Aptly, moviegoers celebrated Labor Day weekend by watching a film about underappreciated household workers. For the third straight weekend, period dramedy ‘The Help’ was the top movie at the box office, ending the summer season by fending off three more action-packed newcomers: ‘The Debt,’ ‘Apollo 18′ and ‘Shark Night 3D.’
From Friday to Sunday, ‘The Help’ earned an estimated $ 14.2 million, a microscopic dip of just 2 percent from last weekend. That’s almost unprecedented for a movie in its fourth week of release. Credit the fact that the movie added 65 more screens this weekend (for a total of 2,843), along with the weakness of the competition. Over the full holiday weekend, the film earned an estimated $ 19.0 million, for a four-week total of $ 123.4 million.
‘The Debt’ surprised experts by opening in second place. The Helen Mirren spy thriller had the strongest reviews of the three new wide-release movies, but it also had the fewest screens, just 1,826. Still, as a smart, grown-up thriller, it had strong appeal for older audiences (76 percent of whom were over 35, according to studio polling), which helps explain why it didn’t generate the online buzz that’s a key predictor for box office tea-leaf readers. They expected ‘The Debt’ to open in the $ 7 to $ 8 million range over the four-day weekend, but it surpassed that by Sunday with an estimated $ 9.7 million. Over the full holiday weekend, it earned an estimated $ 12.6 million. Its six-day total, since opening last Wednesday, comes to $ 14.5 million.
In a close race for third, ‘Apollo 18′ and ‘Shark Night 3D’ were separated by just $ 400,000 according to four-day estimates, with ‘Apollo 18′ having a slight edge as of Monday with $ 10.7 million, compared to $ 10.3 million for ‘Shark Night.’ (The Friday-to-Sunday race was even closer, with the astronauts edging out the maneaters $ 8.70 million to $ 8.64 million.) It wasn’t supposed to be that close. ‘Apollo 18′ opened on 500 more screens than ‘Shark Night’ and was expected to earn as much as $ 15 million for the weekend. But it was poorly reviewed and lacked the bikini factor of ‘Shark Night,’ which was competing for essentially the same audience.
Opening in fourth place with an estimated $ 10.3 million over four days, ‘Shark Night 3D’ underperformed as well, but not by much; pre-weekend predictions had it opening around $ 11 or $ 12 million. Opening in the same late-summer slot where ‘Piranha 3D’ succeeded last year, ‘Shark Night’ had a couple of additional advantages. First, it was rated PG-13, not the restrictive R that marked ‘Piranha.’ Second, some 80 percent of its screens were 3D, so viewers had little choice but to pay the surcharge.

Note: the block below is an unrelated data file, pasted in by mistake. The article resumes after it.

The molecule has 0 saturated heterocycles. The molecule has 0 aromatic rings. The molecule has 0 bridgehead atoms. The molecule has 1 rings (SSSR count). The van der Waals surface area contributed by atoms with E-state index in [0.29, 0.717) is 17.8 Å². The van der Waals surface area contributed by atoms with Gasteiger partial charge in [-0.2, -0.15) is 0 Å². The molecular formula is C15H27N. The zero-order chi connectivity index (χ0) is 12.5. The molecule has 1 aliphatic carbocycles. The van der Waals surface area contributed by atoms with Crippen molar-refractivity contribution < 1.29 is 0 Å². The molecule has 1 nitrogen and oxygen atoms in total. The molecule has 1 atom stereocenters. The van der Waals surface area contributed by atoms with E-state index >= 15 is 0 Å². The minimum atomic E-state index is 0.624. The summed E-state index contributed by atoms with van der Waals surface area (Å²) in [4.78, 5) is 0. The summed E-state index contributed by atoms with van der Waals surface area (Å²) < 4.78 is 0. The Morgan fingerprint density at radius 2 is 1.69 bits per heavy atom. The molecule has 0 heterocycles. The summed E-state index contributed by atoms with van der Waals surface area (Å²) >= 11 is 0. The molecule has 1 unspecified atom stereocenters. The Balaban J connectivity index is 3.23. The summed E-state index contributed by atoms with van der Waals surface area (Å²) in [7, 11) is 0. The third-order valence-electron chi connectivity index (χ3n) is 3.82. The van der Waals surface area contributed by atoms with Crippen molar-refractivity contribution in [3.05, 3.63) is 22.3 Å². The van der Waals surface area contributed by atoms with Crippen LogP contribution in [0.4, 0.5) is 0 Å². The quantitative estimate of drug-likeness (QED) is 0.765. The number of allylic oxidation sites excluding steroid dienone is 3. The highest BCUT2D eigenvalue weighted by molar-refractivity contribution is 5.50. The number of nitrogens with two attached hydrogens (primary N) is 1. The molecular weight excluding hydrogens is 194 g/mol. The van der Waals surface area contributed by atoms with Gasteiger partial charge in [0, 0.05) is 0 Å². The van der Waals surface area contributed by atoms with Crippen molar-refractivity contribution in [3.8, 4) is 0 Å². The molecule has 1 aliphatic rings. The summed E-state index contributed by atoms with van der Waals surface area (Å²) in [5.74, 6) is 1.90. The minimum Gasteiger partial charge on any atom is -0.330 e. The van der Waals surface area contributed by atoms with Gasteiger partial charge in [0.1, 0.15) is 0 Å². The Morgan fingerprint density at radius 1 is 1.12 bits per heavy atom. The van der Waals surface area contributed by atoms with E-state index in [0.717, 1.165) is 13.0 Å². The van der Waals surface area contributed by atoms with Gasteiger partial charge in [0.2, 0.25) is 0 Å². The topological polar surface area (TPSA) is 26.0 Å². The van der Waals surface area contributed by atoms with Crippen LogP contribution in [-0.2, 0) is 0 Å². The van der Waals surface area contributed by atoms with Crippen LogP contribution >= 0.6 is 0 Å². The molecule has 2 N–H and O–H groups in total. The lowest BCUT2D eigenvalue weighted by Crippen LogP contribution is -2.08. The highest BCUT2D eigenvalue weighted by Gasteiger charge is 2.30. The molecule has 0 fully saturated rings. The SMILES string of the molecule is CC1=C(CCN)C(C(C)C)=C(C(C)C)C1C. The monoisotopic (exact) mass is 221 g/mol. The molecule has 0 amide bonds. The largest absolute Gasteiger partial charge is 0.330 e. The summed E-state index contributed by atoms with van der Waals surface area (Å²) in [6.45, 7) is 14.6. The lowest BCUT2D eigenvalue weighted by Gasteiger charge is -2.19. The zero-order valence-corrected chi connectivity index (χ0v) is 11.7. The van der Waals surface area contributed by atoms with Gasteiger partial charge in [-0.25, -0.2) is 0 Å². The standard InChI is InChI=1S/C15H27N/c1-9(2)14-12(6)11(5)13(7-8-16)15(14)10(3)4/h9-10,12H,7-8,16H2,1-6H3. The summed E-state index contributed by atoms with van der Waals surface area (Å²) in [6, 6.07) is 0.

Rounding out the top five was ‘Rise of the Planet of the Apes,’ still holding up well in its fifth weekend. From Friday to Sunday, it earned an estimated $ 7.8 million, down just 12 percent from last weekend. Its four-day total was $ 10.3 million – much better than the predictions of about $ 7 million for the whole holiday. To date, ‘Apes’ has earned $ 162.5 million.
The summer ended with domestic box office receipts down half a percent from last summer, at $ 4.19 billion compared to. 2010’s $ 4.21 billion. Attendance was down as well, some 1.6 percent, with sales of 525.5 million tickets sold compared to 534.2 million last summer. That makes four summers in a row of declining attendance.
‘The Help’ – Trailer No. 1
The full top 10 (four-day totals):
1. ‘The Help,’ $ 19.0 million (2,843 screens), $ 123.4 million total
2. ‘The Debt,’ $ 12.6 million (1,826), $ 14.5 million
3. ‘Apollo 18,’ $ 10.7 million (3,328), new release
4. ‘Shark Night 3D,’ $ 10.3 million (2,806), new release
5. ‘Rise of the Planet of the Apes,’ $ 10.3 million (3,193), $ 162.5 million
6. ‘Colombiana,’ $ 9.4 million (2,614), $ 24.0 million
7. ‘Our Idiot Brother,’ $ 7.1 million (2,555), $ 17.3 million
8. ‘Spy Kids: All the Time in the World,’ $ 6.6 million (3,007), $ 31.0 million
9. ‘Don’t Be Afraid of the Dark,’ $ 6.1 million (2,780), $ 17.6 million
10. ‘The Smurfs,’ $ 5.6 million (2,706), $ 133.6 million
Follow Gary Susman on Twitter: @garysusman.
Photo credits: DreamWorks (‘The Help’), Focus Features (‘The Debt’), The Weinstein Company (‘Apollo 18′), Incentive Film Procudtions (‘Shark Night 3D’)